The 2017 NMR/RABDF Gold Cup winners—the Norman family from Herefordshire—report on the latest news from The Leen and highlight the key points that came out of a group meeting on the unit which focused on the importance of rearing productive herd replacements.
What a difference a month makes!
We have had a very productive month. First and second cut silage are in the pit. First cut yield was down 20% per hectare from last year, which is no surprise given the slow spring we’ve all endured.
I haven’t had the weighbridge data for second cut, as our contractors finished at 11pm last night. However looking at the pile in the pit this morning we have grown a significant amount in the last 28 days.
The first cut was followed with 30m3 of digestate and we will apply 25m3 after second cut. Our herd manager Krisztian has taken the lead from Chris with the silage this year and is pushing for a five cut system, aiming for superb quality. We avoided the rain on first cut but caught 7.0mm on the second, it will be interesting to see the analysis when they come through.
We direct drilled our maize for the second year which is up and away, with a better germination than last year.
The cows are producing 1.39 kg of milk solids per day, (4.95% fat and 3.75% protein) 128 SCC and 30 Bactoscan.
The cows are being fed 0.5kg concentrate and 17kg DM grass. We have averaged 85.5kg DM/ha/day grass growth over the past month which is pretty much what we would expect.
Wye Graze group meeting
We’ve had our grazing group visit here—we visit a different farm in the group every month—which I can only liken to going to the gym (not that I do!). It is pretty gruelling while you are going through it but you are always significantly better off for the experience.
Wyegraze is a group of farmers that have been together as a grazing group for over 15 years. We openly share our costings, farms and issues. It is currently facilitated by Moana Puha (LIC).
In my farming life I can safely say this network of farmers is and has been a great resource for our business. It has been fundamental to our direction, growth and dare I say, success.
Addressing fertility issues
These days, as Chris and I take more of a back seat in the management of the dairy it was left to Krisztian to host this day. He chose our high empty rate this year (19% after 10 weeks AI) to be the main focus for the group.
From his own analysis he had identified a higher rate of first lactation heifers not getting back in calf and I will share with you some of the group summary notes on this, as I feel there are some very valid learnings here.
Young stock live weight targets - this area in recent years has been the number one issue for poor herd fertility across New Zealand dairy farms. Make this part of your business a non-negotiable priority!
Well grown heifers have:
- Improved milk production
- Greater lifetime productivity
- Reduced replacement costs
Start with setting clear priorities:
- Weigh calves - nothing beats actual live weights
- Have a strategy for dealing with animals that do not achieve target at weigh in time
- Breeding policy—are they robust animals, of sound genetics that are growing well?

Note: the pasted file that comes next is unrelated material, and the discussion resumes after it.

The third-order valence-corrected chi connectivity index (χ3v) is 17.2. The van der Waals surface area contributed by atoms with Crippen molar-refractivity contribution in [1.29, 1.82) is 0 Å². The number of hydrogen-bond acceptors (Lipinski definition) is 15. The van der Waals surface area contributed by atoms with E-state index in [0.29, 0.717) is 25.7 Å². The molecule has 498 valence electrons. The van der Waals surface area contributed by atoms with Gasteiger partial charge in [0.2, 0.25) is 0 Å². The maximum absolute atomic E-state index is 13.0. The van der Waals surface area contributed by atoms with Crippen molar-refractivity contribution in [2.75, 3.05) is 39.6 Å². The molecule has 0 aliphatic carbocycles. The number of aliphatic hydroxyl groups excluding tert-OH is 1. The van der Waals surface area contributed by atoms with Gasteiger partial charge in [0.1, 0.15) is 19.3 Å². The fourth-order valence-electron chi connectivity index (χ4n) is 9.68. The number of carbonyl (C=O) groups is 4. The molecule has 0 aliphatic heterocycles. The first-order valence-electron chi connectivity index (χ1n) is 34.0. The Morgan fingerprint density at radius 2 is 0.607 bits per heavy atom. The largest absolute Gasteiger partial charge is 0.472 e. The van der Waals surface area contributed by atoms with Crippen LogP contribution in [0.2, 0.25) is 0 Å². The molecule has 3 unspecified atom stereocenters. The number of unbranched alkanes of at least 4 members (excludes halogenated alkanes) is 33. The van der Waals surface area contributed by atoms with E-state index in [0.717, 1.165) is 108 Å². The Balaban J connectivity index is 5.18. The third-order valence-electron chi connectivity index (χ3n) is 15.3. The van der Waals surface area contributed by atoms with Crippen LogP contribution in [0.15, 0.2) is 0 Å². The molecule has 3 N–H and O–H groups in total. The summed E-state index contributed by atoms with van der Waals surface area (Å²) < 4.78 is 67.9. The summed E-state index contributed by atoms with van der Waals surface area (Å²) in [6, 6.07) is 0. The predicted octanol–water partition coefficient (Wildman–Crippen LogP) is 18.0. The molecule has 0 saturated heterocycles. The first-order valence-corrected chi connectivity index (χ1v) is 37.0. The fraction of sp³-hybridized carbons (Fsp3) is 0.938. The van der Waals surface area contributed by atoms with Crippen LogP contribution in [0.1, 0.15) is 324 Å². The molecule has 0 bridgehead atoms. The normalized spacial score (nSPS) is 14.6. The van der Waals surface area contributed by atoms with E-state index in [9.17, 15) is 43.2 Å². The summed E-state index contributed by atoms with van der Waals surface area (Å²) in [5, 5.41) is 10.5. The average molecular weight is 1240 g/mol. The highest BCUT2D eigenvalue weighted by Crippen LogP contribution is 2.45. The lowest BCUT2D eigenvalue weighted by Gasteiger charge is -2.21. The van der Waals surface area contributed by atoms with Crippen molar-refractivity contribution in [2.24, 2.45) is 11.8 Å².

- Give fresh grass every day! Locking young stock in a paddock and leaving them for days on end will only stunt their growth.
- Ensure quality of feed is optimum—a calf cannot eat enough if offered 10.5ME only to grow well. Inevitably, the ultimate is to break feed them but don’t push them too hard. Quality is king!
- The first year is the most important—she grows most of her muscle and bone in this period. Get the frame on her. The more you hinder her growth in the first year, the more you lessen her chance of longevity in the herd. Production and herd fertility will more than likely also be compromised.
- General health, wellbeing, and worming—what is your appetite for risk like? Be proactive rather than reactive.
- Minerals—a healthy animal is better able to look after itself. If it’s not in the feed then what is she missing?
- Do a feed budget for your heifers
- Body weight is the key driver of puberty it is important that heifers reach key live weight targets if they are going to reach puberty at 12 months and get in calf at 15 months. Of significant importance is the 12 month target for mammary development.
How to get the mature weight of your herd
Weigh 10% or more (more is better) third and fourth lactation cows—five to seven year olds—100 to 120 days post calving.
As a heifer enters the herd as a 22 month old, priority of feed goes in this order:
4: Getting in calf
You can understand why some heifers have absolutely NO chance of getting back in calf!
A gauge for whether your young stock have been grown well:
- Heifers should be doing 75% of the main herds —six to eight year olds production at peak.
- Three year olds should be at 85% at peak and 95% at the end of the season.
I know these are well known facts and statistics but we were los-ing out with these highly valuable animals. I think I said before, we are not perfect but we are learning by our mistakes.
Gold Cup open day
I am writing as we prepare for the Gold Cup open day, and again credit is due to the staff because the farm is almost always in a good enough state to show people around, so the tidy up work hasn’t been too arduous You will be reading this article after the Gold Cup open day. I do hope those of you that made it enjoyed yourselves and possibly even learnt something. Having never been to a Gold Cup open day, we weren’t quite sure what we let ourselves in for.
Reprinted from the June 2018 edition of British Dairying. To see the original article please visit the British Dairying website.